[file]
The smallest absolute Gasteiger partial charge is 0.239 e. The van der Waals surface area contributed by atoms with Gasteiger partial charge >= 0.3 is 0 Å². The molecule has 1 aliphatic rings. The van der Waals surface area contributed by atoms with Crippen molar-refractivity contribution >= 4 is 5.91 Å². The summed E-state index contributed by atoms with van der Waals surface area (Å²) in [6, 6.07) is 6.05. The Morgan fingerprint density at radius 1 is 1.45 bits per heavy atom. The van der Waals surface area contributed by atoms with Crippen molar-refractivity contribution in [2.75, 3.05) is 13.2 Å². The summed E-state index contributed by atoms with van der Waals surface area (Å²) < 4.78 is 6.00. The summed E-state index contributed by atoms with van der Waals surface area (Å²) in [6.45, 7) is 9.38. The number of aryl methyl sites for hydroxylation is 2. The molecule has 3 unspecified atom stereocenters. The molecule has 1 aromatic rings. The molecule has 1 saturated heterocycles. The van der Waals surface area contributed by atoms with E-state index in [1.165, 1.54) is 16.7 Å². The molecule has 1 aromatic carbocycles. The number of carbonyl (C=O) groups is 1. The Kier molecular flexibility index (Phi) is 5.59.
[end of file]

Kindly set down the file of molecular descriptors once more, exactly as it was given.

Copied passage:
The smallest absolute Gasteiger partial charge is 0.239 e. The van der Waals surface area contributed by atoms with Gasteiger partial charge >= 0.3 is 0 Å². The molecule has 1 aliphatic rings. The van der Waals surface area contributed by atoms with Crippen molar-refractivity contribution >= 4 is 5.91 Å². The summed E-state index contributed by atoms with van der Waals surface area (Å²) in [6, 6.07) is 6.05. The Morgan fingerprint density at radius 1 is 1.45 bits per heavy atom. The van der Waals surface area contributed by atoms with Crippen molar-refractivity contribution in [2.75, 3.05) is 13.2 Å². The summed E-state index contributed by atoms with van der Waals surface area (Å²) < 4.78 is 6.00. The summed E-state index contributed by atoms with van der Waals surface area (Å²) in [6.45, 7) is 9.38. The number of aryl methyl sites for hydroxylation is 2. The molecule has 3 unspecified atom stereocenters. The molecule has 1 aromatic rings. The molecule has 1 saturated heterocycles. The van der Waals surface area contributed by atoms with E-state index in [1.165, 1.54) is 16.7 Å². The molecule has 1 aromatic carbocycles. The number of carbonyl (C=O) groups is 1. The Kier molecular flexibility index (Phi) is 5.59.